Japan's Fukushima Reactor, home of one of the worst nuclear disasters in history, is being carefully dismantled as workers attempt to stablilize the site.
After the March 2011 tsunami and reactor meltdown,
Fukushima has continued
to be a problem, with radiation flowing into the world's oceans and trade in the region slowing as worries persist over the safety of produce grown nearby.
In October, the Japanese government asked for international help with the problem, and outlined solutions including the use of ice rings to contain radiation. Now, workers are removing fuel rods from a storage pond at the Unit 4 reactor building -- which is a necessary safety measure to begin containment and prevent further radiation leaks.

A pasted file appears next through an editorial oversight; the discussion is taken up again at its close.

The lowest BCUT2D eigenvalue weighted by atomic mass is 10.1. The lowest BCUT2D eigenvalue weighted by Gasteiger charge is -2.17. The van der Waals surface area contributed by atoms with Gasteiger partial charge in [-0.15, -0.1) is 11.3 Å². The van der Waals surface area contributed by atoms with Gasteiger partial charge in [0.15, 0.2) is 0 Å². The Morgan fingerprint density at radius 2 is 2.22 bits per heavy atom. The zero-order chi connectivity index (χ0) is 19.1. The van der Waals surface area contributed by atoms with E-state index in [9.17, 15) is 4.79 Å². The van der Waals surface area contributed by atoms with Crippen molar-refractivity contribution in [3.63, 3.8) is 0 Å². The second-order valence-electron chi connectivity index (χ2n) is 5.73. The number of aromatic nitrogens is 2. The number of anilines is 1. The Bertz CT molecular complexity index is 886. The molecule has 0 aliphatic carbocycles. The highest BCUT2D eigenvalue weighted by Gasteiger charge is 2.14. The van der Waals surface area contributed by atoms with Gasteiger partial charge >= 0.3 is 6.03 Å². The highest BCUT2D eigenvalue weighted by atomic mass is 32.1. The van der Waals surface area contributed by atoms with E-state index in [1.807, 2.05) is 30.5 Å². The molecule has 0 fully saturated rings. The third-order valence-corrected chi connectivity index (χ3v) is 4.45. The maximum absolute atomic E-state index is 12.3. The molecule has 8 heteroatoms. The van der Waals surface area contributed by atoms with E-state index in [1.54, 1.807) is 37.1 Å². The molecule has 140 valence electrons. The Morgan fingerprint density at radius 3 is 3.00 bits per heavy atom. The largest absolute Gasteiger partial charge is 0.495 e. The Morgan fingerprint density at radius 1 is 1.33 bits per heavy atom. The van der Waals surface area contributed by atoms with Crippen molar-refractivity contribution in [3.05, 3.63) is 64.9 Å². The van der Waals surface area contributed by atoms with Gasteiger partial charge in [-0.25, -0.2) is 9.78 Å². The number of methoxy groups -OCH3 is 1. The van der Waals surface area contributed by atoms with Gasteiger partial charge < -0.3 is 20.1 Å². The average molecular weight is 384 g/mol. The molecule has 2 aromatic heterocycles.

According to plant operator Tepco, the operation to remove the first 22 fuel rods will take two days. Over 1,500 fuel rod assemblies have to be removed from the site in total, rendering the operation at least a year long.
Hydrogen explosions have left the site vulnerable to tremors, which could render the fuel rods unstable. Each rod, four meters long and containing uranium, will have to be lifted out in casks to prevent accidental contact with air, which could cause overheating or contamination. Workers must also detect whether any rods have been damaged by the tsunami.
The rods will be moved out of harm's way and placed into a new "common" cooling system.
Speaking to the BBC, government spokesman Yoshihide Suga said:
"We hope that this will be conducted in a manner that will not disturb local residents, and that the removal will be done on schedule, properly and safely."
This post was originally published on Smartplanet.com